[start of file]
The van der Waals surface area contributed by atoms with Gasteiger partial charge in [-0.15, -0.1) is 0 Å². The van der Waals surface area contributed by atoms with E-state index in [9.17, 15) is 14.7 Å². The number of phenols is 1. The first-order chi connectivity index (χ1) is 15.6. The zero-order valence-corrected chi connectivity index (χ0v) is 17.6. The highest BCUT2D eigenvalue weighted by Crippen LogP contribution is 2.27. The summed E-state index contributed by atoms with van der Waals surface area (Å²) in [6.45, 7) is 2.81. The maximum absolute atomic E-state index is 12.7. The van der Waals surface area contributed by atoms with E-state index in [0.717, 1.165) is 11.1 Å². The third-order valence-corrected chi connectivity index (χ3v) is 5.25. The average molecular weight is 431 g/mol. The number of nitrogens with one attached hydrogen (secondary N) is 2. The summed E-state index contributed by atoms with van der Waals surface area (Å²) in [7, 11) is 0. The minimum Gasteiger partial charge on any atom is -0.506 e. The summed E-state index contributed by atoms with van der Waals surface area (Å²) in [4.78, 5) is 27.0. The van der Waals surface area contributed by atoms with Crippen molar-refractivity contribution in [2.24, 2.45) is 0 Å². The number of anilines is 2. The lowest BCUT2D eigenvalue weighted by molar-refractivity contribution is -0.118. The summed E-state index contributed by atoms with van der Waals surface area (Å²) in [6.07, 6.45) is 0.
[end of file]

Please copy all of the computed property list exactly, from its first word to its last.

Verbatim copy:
The van der Waals surface area contributed by atoms with Gasteiger partial charge in [-0.15, -0.1) is 0 Å². The van der Waals surface area contributed by atoms with E-state index in [9.17, 15) is 14.7 Å². The number of phenols is 1. The first-order chi connectivity index (χ1) is 15.6. The zero-order valence-corrected chi connectivity index (χ0v) is 17.6. The highest BCUT2D eigenvalue weighted by Crippen LogP contribution is 2.27. The summed E-state index contributed by atoms with van der Waals surface area (Å²) in [6.45, 7) is 2.81. The maximum absolute atomic E-state index is 12.7. The van der Waals surface area contributed by atoms with E-state index in [0.717, 1.165) is 11.1 Å². The third-order valence-corrected chi connectivity index (χ3v) is 5.25. The average molecular weight is 431 g/mol. The number of nitrogens with one attached hydrogen (secondary N) is 2. The summed E-state index contributed by atoms with van der Waals surface area (Å²) in [7, 11) is 0. The minimum Gasteiger partial charge on any atom is -0.506 e. The summed E-state index contributed by atoms with van der Waals surface area (Å²) in [4.78, 5) is 27.0. The van der Waals surface area contributed by atoms with Crippen molar-refractivity contribution in [2.24, 2.45) is 0 Å². The number of anilines is 2. The lowest BCUT2D eigenvalue weighted by molar-refractivity contribution is -0.118. The summed E-state index contributed by atoms with van der Waals surface area (Å²) in [6.07, 6.45) is 0.